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Foundation News » Retinitis Pigmentosa
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Nanoparticles Show Promise for Delivering Vision-Restoring Genes to the Retina

Written by Ben Shaberman   
Sunday, 26 August 2007
Nanoparticles are a rapidly emerging technology that is appearing in emerging treatments for retinal diseases, cancer, HIV, and a variety of other conditions. These microscopic particles — which are like tiny rocks as small as one fifty-thousandth of an inch — are uniquely able to penetrate cells and tissue for the delivery of therapeutic genes and molecules.

An investigative team funded by the Foundation Fighting Blindness demonstrated that nanoparticles may be a safe and effective way to deliver healthy genes to replace the abnormal genes that cause vision-robbing retinal degenerative diseases such as retinitis pigmentosa (RP).

Muna Naash, Ph.D., University of Oklahoma, in collaboration with Copernicus Therapeutics (Cleveland, Ohio), used nanoparticles to restore vision in mice with RP. The nanoparticles were produced by compressing DNA with the corrective gene and coating it in a waxy, slippery substance. These particles were then injected into the retinas of the mice to deliver the gene.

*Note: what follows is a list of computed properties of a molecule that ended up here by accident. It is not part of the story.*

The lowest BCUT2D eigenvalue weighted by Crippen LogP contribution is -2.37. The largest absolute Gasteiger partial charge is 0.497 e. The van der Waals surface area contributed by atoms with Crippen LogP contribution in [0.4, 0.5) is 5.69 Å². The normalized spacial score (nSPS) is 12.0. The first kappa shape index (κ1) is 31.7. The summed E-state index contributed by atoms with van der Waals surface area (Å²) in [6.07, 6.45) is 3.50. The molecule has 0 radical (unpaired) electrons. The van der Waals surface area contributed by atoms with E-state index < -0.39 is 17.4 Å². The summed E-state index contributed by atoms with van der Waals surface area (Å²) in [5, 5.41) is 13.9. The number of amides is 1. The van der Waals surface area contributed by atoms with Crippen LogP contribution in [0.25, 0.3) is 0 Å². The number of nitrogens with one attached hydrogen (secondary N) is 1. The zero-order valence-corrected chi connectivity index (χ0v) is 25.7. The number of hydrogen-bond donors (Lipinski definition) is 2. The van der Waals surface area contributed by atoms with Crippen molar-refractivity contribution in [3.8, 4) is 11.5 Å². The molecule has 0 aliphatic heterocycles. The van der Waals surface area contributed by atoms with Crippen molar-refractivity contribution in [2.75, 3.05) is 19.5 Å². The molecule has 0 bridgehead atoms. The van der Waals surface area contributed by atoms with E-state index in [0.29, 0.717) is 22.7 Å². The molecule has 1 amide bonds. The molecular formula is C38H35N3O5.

The treated mice showed both functional and structural improvement in their retinas. “Our results provide proof-of-principle that nanoparticles may be used as a therapeutic intervention for retinal degenerative disorders,” says Naash.

Naash, who has been involved in retinal disease research for the last 25 years, has been conducting Foundation-funded nanoparticle investigations for the last three years. She received her doctorate degree from Baylor College of Medicine, and her master and bachelor degrees from the University of Baghdad.

Copernicus is developing nanoparticle technology for a variety of medical applications including: retinal diseases, cancer, vaccinations, and cystic fibrosis.

Naash and her collaborators will continue to evaluate nanoparticles in small and large animal models for safety and efficacy before moving into human clinical trials. She hopes that human studies can begin in a few years.

“Nanoparticles are a technology that we are excited about,” says Stephen Rose, Ph.D., Chief Research Officer, Foundation Fighting Blindness. “They are showing good potential for safe and targeted gene delivery for different forms of retinal degenerative diseases. In addition, nanoparticles are being used to deliver small neuroprotective molecules in the eye with sustained, long-term release."

The Foundation also funds gene therapy research, which employs man-made, therapeutic viruses to deliver genes to the retina. “We are investing in both viral and nanoparticle gene delivery research projects, because both strategies may have benefits in getting healthy genes to the retina,” says Rose.
 

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